The American Society of Civil Engineers (ASCE) reports the average age of our nation’s dams is 52 years. By 2020, 70 percent of the total dams in the United States will be over 50 years old. Fifty years ago dams were built with the best engineering and construction standards of the times. But as the scientific and engineering data have improved, many dams are not expected to safely withstand current predictions regarding large floods and earthquakes.
In 1972 the extraordinary accumulation of rainfall in the Rapid Creek watershed caused the failure of the Canyon Lake Dam. This water accumulation resulted in the horrible Rapid City flood, and was the basis in part for the enactment of the National Dam Inspection Act of 1972. The U. S. must put its political will into rehabilitating the nation’s infrastructure including dams. I will leave for another discussion matters of civil liability for operating a dam, dam management in Indian Country as well as important regulatory issues concerning maintenance and decommissioning of dams. While the U.S. Army Corps of Engineers oversees federal dams in South Dakota and elsewhere, many of the state’s dams are caught in a regulatory limbo. County officials have long assumed smaller lowhead dams are controlled by the state. State approval is not required on completion of all new dam construction under South Dakota law and rules. State law does not consider dams under 25 feet high or holding 50 acre-feet of water to be dams at all. About 2,300 dams in South Dakota are subject to state regulation with most categorized as low-hazard dams. In the US dam safety programs are responsible for permitting, inspection, and enforcement authority for 80 percent of the nation’s dams.
South Dakota is one of 26 states that have no requirement of emergency action procedures by owners for all dams. According to a 2009 Report by the ASCE, 34 percent of dams described as high-hazard dams in South Dakota have no emergency action plan (EAP). An EAP (also called an Emergency Preparedness Plan, or EPP) is a predetermined plan of action to be taken including roles, responsibilities and procedures for surveillance, notification and evacuation to reduce the potential for loss of life and property damage in an area affected by a failure or negligent operation of a dam. Pursuant to a report prepared for the National Dam Safety Review Board and the Association of State Dam Safety Officials, South Dakota was one of the 17 that does not report findings of violations or dam failures to the National Performance of Dams Program. High-hazard and state-owned dams in the state are inspected once every three years or on a case-by-case basis.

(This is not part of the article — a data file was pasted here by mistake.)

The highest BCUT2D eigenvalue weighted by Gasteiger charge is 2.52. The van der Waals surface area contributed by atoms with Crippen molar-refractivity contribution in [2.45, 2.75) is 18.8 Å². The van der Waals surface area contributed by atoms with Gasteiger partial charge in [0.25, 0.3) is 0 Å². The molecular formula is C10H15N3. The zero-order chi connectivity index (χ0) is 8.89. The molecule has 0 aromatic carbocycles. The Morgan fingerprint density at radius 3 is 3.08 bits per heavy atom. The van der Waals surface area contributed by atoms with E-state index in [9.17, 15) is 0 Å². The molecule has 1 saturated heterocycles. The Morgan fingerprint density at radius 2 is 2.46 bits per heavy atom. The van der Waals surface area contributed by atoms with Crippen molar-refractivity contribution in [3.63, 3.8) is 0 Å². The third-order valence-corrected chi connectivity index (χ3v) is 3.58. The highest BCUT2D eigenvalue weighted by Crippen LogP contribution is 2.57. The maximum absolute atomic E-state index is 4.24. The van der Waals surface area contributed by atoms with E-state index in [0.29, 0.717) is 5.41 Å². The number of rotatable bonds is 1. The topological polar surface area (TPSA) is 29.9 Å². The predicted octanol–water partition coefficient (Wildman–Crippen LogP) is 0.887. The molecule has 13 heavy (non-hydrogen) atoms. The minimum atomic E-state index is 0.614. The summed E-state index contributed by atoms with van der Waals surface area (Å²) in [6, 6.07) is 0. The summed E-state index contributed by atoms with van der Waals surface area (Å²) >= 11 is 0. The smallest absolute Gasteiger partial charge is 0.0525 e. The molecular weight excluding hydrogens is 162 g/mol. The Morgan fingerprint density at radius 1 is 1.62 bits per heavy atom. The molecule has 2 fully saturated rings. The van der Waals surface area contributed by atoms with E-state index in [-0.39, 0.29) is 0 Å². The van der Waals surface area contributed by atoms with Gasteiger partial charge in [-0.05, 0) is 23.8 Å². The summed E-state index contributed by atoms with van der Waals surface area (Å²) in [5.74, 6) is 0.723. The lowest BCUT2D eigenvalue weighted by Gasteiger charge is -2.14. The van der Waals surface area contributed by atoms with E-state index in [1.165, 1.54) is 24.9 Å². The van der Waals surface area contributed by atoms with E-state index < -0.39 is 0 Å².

When dams are privately owned, owners may not have the ability to pay for inspections not covered by the state or necessary repairs. The Association of Dam Safety Officials has suggested either implementing a low-interest loan grant program to encourage rehabilitation of old dams, or the creation of a more robust federal assistance program to fund these projects. Such a program would take the burden off of private owners of dams to fix structural flaws while enhancing public safety.
A new federal assistance program is another option to mitigating this growing problem. The only current program is the Small Watershed
Rehabilitation Program through the U.S. Department of Agriculture. The problem with this program is it is limited to small, federally built dams for flood control purposes. There is a large spectrum of uses for dams and thousands of dams in the U.S. that are under 25 feet tall, the threshold to qualify as a dam in South Dakota. Many dams are privately owned. Such dams would not be eligible for these federal funds under the current system.
According to the Federal Emergency Management Agency, there are 47 state-regulated high-hazard dams and 144 significant-hazard dams in South Dakota. Dam regulation and rehabilitation are underappreciated public safety issues that are here to stay.
(David Ganje of Ganje Law Offices practices in the area of natural resources, environmental and commercial law in South and North Dakota. He can be contacted at email@example.com)